Letter from the Editor – Growing Up With The General
“Bill, I’m gonna kill you!” This saying became our family joke because my little brother, Bill, would exasperate my mother to the point of yelling. He tested her patience every day. I became a mother twenty years ago and now I totally get it. Motherhood is not for sissies and my mother was quite the opposite. Strong. Determined. Unstoppable. She was always the leader and never the follower. What was it like growing up with a mother like mine? It sure wasn’t boring!
We were raised in a military family. My dad was an Army officer and my mom, Gene, was the epitome of an officer’s wife. She ran a tight ship. I answered the phone, “Hammond residence, Laura Hammond speaking.” Starting at age six, I had to make my bed every day. In his teen-aged years, my brother would choose to sleep on top of the covers so that he wouldn’t have to make the bed. We had chores. We cleaned the house every Saturday. I set the table and fed the dog. Mother cooked dinner and we all sat down together at 6:30 p.m. We did not read or watch TV during meals and were always punctual. By seventh grade I cleaned up the kitchen by myself (mother gave me the nickname of Cinderella). What did this teach me? I learned self-reliance, a good work ethic, how to have an organized household, and an orderly life.
When my dad went off to do his first tour in Vietnam, my mom was the director of Gazelle Dew, a Girl Scout camp in NW Georgia. That summer was one to remember. The camp was run down, the cottages were in need of repair, and the swimming hole was overtaken by pond scum. It was the summer of ’69 and the counselors frequently played Simon and Garfunkel’s The Sounds of Silence on a record player. To this day, I know most of the words to those songs by heart. Meanwhile, Gene was doing her best to run the horseback riding camp smoothly, while killing snakes and chasing off mountain lions. She was the image of Annie Oakley, who she actually played in a Cedartown production of Annie get your Gun years later. Lesson learned: Get back on that horse when you fall down and make the best of your situation.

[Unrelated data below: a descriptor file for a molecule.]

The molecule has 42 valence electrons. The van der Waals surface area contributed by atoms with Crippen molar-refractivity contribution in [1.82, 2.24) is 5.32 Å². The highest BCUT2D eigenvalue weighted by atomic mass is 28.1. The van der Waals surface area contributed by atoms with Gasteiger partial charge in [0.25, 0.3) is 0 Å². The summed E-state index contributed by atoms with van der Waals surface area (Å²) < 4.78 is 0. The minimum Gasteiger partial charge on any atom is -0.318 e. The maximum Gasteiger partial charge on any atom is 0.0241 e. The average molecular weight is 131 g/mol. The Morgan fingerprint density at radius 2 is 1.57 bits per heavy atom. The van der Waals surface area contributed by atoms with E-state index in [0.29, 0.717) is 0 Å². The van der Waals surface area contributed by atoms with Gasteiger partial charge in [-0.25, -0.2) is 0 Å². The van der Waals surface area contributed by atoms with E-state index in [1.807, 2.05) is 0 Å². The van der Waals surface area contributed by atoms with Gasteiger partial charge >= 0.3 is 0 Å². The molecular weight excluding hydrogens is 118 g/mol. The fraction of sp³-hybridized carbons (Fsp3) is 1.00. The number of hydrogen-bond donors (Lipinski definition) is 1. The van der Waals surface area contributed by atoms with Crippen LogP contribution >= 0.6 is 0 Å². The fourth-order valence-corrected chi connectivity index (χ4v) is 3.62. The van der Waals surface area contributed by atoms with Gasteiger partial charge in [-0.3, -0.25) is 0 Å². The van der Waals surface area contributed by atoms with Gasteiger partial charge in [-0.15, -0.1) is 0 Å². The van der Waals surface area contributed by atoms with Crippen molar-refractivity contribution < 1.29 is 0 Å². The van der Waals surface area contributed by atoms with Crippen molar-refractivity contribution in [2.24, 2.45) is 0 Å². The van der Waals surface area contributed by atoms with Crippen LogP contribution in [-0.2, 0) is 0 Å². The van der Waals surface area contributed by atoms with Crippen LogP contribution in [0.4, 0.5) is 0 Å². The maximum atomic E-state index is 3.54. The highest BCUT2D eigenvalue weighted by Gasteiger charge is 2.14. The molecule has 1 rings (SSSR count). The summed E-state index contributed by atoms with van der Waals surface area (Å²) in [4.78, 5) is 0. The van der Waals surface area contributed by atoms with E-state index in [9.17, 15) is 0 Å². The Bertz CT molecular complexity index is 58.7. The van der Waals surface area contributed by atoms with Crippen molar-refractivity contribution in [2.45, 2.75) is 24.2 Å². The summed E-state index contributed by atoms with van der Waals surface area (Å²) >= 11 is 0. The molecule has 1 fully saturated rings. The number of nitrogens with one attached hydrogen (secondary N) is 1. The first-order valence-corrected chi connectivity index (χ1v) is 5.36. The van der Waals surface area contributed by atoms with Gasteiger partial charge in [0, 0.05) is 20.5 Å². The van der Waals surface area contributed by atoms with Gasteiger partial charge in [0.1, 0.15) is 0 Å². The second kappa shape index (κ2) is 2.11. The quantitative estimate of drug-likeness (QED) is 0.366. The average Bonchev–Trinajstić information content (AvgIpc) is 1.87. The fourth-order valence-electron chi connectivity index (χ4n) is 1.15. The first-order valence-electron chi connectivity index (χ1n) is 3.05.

Over the years, we certainly gave my mother some scares. I drank Clorox bleach at age three and had to have my stomach pumped. My brother and I were playing in the bottom drawer of a large chest of drawers and it fell over on me, pinning me down. One time, when Bill was about two, he managed to climb out on the window sill and scare my mother half to death. Then, there was the time Bill shot himself in the stomach with a pellet gun and had to be rushed to the hospital. My brother’s stories outweigh mine so there’s no need to continue, but now you know why my mom regularly threatened him, but in a loving motherly way.
I am driven to succeed because that’s what I learned from watching my mother growing up. More importantly, she taught me that life’s about accomplishing something you are proud of, never wavering from your core values, and that it takes integrity and honesty to succeed. My late husband nicknamed my mother General Gene and he sometimes referred to me as General Gene Jr. It’s a badge of honor and I’m proud to have my strong, independent mother as my role model. Besides, the General is always in charge! Happy Mother’s Day Mama!